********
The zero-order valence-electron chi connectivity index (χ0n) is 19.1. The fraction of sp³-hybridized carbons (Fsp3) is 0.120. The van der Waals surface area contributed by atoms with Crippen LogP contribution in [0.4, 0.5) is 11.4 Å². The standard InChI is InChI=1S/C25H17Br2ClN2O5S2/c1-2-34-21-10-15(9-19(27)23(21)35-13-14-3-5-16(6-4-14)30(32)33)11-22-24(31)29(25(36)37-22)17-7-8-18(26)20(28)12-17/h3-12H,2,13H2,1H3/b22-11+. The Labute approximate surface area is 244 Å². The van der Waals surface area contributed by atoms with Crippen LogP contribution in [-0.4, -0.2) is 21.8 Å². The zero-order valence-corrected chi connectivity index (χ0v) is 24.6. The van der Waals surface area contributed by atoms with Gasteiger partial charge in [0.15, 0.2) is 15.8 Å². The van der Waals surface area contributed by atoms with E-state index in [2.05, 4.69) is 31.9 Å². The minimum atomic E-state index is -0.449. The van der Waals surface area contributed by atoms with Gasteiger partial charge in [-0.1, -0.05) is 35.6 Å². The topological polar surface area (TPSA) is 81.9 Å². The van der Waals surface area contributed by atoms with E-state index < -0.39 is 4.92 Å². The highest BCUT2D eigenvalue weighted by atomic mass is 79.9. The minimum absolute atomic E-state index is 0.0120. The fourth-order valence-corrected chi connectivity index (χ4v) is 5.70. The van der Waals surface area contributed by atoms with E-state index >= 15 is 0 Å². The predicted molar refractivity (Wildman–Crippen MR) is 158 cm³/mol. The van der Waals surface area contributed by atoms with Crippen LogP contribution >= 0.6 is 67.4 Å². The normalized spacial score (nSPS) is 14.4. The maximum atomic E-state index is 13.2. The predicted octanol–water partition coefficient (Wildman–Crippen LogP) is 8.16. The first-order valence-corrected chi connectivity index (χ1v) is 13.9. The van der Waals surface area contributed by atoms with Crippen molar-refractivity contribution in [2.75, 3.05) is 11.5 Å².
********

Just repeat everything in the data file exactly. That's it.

The zero-order valence-electron chi connectivity index (χ0n) is 19.1. The fraction of sp³-hybridized carbons (Fsp3) is 0.120. The van der Waals surface area contributed by atoms with Crippen LogP contribution in [0.4, 0.5) is 11.4 Å². The standard InChI is InChI=1S/C25H17Br2ClN2O5S2/c1-2-34-21-10-15(9-19(27)23(21)35-13-14-3-5-16(6-4-14)30(32)33)11-22-24(31)29(25(36)37-22)17-7-8-18(26)20(28)12-17/h3-12H,2,13H2,1H3/b22-11+. The Labute approximate surface area is 244 Å². The van der Waals surface area contributed by atoms with Crippen LogP contribution in [-0.4, -0.2) is 21.8 Å². The zero-order valence-corrected chi connectivity index (χ0v) is 24.6. The van der Waals surface area contributed by atoms with Gasteiger partial charge in [0.15, 0.2) is 15.8 Å². The van der Waals surface area contributed by atoms with E-state index in [2.05, 4.69) is 31.9 Å². The minimum atomic E-state index is -0.449. The van der Waals surface area contributed by atoms with Gasteiger partial charge in [-0.1, -0.05) is 35.6 Å². The topological polar surface area (TPSA) is 81.9 Å². The van der Waals surface area contributed by atoms with E-state index < -0.39 is 4.92 Å². The highest BCUT2D eigenvalue weighted by atomic mass is 79.9. The minimum absolute atomic E-state index is 0.0120. The fourth-order valence-corrected chi connectivity index (χ4v) is 5.70. The van der Waals surface area contributed by atoms with E-state index >= 15 is 0 Å². The predicted molar refractivity (Wildman–Crippen MR) is 158 cm³/mol. The van der Waals surface area contributed by atoms with Crippen LogP contribution >= 0.6 is 67.4 Å². The normalized spacial score (nSPS) is 14.4. The maximum atomic E-state index is 13.2. The predicted octanol–water partition coefficient (Wildman–Crippen LogP) is 8.16. The first-order valence-corrected chi connectivity index (χ1v) is 13.9. The van der Waals surface area contributed by atoms with Crippen molar-refractivity contribution in [2.75, 3.05) is 11.5 Å².